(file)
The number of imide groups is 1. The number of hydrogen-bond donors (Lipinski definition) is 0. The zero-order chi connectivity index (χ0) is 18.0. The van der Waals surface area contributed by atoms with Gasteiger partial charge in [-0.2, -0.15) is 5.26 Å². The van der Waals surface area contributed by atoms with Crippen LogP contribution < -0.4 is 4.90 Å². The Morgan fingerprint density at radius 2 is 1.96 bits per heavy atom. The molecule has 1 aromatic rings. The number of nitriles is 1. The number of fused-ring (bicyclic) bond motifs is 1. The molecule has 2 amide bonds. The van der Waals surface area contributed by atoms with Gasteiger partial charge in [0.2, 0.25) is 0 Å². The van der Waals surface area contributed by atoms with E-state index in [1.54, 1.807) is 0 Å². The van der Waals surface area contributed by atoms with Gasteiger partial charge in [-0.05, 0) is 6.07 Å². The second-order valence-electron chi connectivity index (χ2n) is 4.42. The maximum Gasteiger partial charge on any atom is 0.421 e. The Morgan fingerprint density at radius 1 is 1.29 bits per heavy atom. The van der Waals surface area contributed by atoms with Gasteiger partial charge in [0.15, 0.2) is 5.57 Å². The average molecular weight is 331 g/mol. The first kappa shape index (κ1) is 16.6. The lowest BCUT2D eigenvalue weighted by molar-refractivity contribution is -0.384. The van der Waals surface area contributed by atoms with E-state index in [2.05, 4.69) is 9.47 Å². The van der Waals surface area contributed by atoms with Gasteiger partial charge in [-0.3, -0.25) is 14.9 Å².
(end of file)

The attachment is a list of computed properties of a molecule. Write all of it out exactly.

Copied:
The number of imide groups is 1. The number of hydrogen-bond donors (Lipinski definition) is 0. The zero-order chi connectivity index (χ0) is 18.0. The van der Waals surface area contributed by atoms with Gasteiger partial charge in [-0.2, -0.15) is 5.26 Å². The van der Waals surface area contributed by atoms with Crippen LogP contribution < -0.4 is 4.90 Å². The Morgan fingerprint density at radius 2 is 1.96 bits per heavy atom. The molecule has 1 aromatic rings. The number of nitriles is 1. The number of fused-ring (bicyclic) bond motifs is 1. The molecule has 2 amide bonds. The van der Waals surface area contributed by atoms with Gasteiger partial charge in [0.2, 0.25) is 0 Å². The van der Waals surface area contributed by atoms with E-state index in [1.54, 1.807) is 0 Å². The van der Waals surface area contributed by atoms with Gasteiger partial charge in [-0.05, 0) is 6.07 Å². The second-order valence-electron chi connectivity index (χ2n) is 4.42. The maximum Gasteiger partial charge on any atom is 0.421 e. The Morgan fingerprint density at radius 1 is 1.29 bits per heavy atom. The van der Waals surface area contributed by atoms with Gasteiger partial charge in [0.15, 0.2) is 5.57 Å². The average molecular weight is 331 g/mol. The first kappa shape index (κ1) is 16.6. The lowest BCUT2D eigenvalue weighted by molar-refractivity contribution is -0.384. The van der Waals surface area contributed by atoms with E-state index in [2.05, 4.69) is 9.47 Å². The van der Waals surface area contributed by atoms with Gasteiger partial charge in [-0.3, -0.25) is 14.9 Å².